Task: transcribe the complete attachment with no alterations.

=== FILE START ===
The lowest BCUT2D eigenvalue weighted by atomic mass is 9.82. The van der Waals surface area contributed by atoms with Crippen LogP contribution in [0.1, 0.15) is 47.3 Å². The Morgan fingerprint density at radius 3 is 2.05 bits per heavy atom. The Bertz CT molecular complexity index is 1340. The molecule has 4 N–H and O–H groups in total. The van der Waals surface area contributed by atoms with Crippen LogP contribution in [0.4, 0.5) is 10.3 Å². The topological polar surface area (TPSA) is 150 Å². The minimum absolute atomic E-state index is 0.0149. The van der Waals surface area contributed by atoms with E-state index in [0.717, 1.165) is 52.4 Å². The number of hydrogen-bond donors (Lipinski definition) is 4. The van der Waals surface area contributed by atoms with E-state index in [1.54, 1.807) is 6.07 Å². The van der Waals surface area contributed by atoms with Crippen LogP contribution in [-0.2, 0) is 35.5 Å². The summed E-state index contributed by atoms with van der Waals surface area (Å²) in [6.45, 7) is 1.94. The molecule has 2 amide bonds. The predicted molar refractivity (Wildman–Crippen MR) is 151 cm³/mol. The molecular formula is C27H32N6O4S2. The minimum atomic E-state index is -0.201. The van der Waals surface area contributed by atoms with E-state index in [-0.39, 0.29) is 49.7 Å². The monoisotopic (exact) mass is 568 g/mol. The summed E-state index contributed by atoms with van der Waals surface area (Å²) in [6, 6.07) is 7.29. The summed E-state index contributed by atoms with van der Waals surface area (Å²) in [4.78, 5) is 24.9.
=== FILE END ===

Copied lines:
The lowest BCUT2D eigenvalue weighted by atomic mass is 9.82. The van der Waals surface area contributed by atoms with Crippen LogP contribution in [0.1, 0.15) is 47.3 Å². The Morgan fingerprint density at radius 3 is 2.05 bits per heavy atom. The Bertz CT molecular complexity index is 1340. The molecule has 4 N–H and O–H groups in total. The van der Waals surface area contributed by atoms with Crippen LogP contribution in [0.4, 0.5) is 10.3 Å². The topological polar surface area (TPSA) is 150 Å². The minimum absolute atomic E-state index is 0.0149. The van der Waals surface area contributed by atoms with E-state index in [0.717, 1.165) is 52.4 Å². The number of hydrogen-bond donors (Lipinski definition) is 4. The van der Waals surface area contributed by atoms with E-state index in [1.54, 1.807) is 6.07 Å². The van der Waals surface area contributed by atoms with Crippen LogP contribution in [-0.2, 0) is 35.5 Å². The summed E-state index contributed by atoms with van der Waals surface area (Å²) in [6.45, 7) is 1.94. The molecule has 2 amide bonds. The predicted molar refractivity (Wildman–Crippen MR) is 151 cm³/mol. The molecular formula is C27H32N6O4S2. The minimum atomic E-state index is -0.201. The van der Waals surface area contributed by atoms with E-state index in [-0.39, 0.29) is 49.7 Å². The monoisotopic (exact) mass is 568 g/mol. The summed E-state index contributed by atoms with van der Waals surface area (Å²) in [6, 6.07) is 7.29. The summed E-state index contributed by atoms with van der Waals surface area (Å²) in [4.78, 5) is 24.9.